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Katrina Shooting Indictments Could Lead to Death Penalty

An unidentified police officer turns the body of a man killed by police at the Danziger Bridge in New Orleans. (AP/Times Picayune/Alex Brandon)
(AP/Times Picayune/Alex Brandon)
A police officer turns the body of a man killed by police at the Danziger Bridge in New Orleans. (AP/Times Picayune/Alex Brandon)

NEW ORLEANS (CBS/AP) Four New Orleans police officers have been charged with deprivation of rights under color of law and use of a weapon during the commission of a crime for shootings that occurred during the chaotic aftermath of Hurricane Katrina.

The charges stem from shootings that occurred on the Danziger Bridge in New Orleans, which left two men dead and four wounded.

The four officers could face the death penalty if convicted, though U.S. Attorney Jim Letten said prosecutors haven't decided whether to seek that punishment.

The indictment claims officer Robert Faulcon, who resigned shortly after the storm, shot 40-year-old Ronald Madison, who had severe mental disabilities, in the back as the man ran away on the west side of the Danziger bridge. Sgt. Kenneth Bowen is charged with stomping and kicking Madison while he was lying on the ground, wounded but still alive.

Bowen and Faulcon - along with Sgt. Robert Gisevius and officer Anthony Villavaso - are also accused of shooting at an unarmed family on the east side of the bridge, killing 17-year-old James Brissette and wounding four others. The four officers are also charged with participating in a cover-up of a the shootings.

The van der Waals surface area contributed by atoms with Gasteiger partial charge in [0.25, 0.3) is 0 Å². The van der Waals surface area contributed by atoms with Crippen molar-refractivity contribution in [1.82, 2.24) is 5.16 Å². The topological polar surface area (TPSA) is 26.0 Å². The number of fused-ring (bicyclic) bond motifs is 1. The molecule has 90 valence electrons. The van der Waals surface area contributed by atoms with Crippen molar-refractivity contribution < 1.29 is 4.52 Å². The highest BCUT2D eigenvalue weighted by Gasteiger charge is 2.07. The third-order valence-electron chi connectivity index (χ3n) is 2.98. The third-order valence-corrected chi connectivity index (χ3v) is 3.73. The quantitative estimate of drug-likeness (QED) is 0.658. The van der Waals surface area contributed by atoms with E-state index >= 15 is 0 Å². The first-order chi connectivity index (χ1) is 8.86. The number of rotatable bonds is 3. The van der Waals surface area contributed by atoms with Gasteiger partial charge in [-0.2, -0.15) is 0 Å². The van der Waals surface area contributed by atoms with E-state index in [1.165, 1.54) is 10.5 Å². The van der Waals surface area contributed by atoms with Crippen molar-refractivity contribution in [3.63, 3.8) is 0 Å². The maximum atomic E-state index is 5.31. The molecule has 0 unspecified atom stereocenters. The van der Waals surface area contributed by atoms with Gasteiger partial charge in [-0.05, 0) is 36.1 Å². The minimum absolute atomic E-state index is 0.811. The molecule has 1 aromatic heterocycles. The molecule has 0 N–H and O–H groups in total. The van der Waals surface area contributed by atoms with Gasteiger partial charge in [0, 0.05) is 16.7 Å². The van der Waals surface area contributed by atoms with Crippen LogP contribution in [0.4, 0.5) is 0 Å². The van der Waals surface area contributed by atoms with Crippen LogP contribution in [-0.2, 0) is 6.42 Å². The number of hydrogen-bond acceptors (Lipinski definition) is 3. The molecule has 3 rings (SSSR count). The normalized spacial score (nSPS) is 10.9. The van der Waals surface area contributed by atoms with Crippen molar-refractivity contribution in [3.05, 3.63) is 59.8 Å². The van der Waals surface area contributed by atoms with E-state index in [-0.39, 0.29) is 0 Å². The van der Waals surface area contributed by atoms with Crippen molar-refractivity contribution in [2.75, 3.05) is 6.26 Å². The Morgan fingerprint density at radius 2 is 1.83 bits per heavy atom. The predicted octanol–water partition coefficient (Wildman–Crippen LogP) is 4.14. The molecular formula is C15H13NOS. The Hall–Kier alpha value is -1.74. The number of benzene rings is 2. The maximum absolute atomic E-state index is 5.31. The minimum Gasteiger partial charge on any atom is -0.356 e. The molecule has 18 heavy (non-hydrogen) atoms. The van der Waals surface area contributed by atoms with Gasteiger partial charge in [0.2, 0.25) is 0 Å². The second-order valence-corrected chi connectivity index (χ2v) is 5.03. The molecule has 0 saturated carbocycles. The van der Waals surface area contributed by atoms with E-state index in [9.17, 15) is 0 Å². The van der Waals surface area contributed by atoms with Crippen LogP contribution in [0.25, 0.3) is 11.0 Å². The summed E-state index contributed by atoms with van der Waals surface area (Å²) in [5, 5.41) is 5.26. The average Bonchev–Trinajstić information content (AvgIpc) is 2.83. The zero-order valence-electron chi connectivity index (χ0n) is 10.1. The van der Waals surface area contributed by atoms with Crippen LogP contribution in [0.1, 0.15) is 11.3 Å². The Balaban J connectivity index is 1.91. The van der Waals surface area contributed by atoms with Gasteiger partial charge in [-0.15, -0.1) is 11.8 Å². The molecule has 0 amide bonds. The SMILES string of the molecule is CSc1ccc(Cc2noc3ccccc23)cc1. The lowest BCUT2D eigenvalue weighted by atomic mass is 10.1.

Sgt. Arthur Kaufman and retired Sgt. Gerard Dugue, who helped investigate the shootings, were charged with participating in a cover-up to make it appear the shootings were justified. Charges against them include obstruction of justice.

The 27-count indictment was unsealed Tuesday.

Eric Hessler, a lawyer for Gisevius, said the indictment wasn't a surprise. "We have long anticipated that this day may come," he said.

Claude Kelly, a lawyer for Dugue, called it "a travesty" and denied his client participated in a cover-up, saying, "This is just overreaching, Monday morning quarterbacking by the government."

Faulcon was arrested at his home in Houston. Gisevius, Bowen and Villavaso surrendered at FBI headquarters in New Orleans.

U.S. Attorney Jim Letten said prosecutors will ask for all four of them to be detained.

Kaufman and Dugue weren't arrested. A date for the men's initial court appearances wasn't immediately set.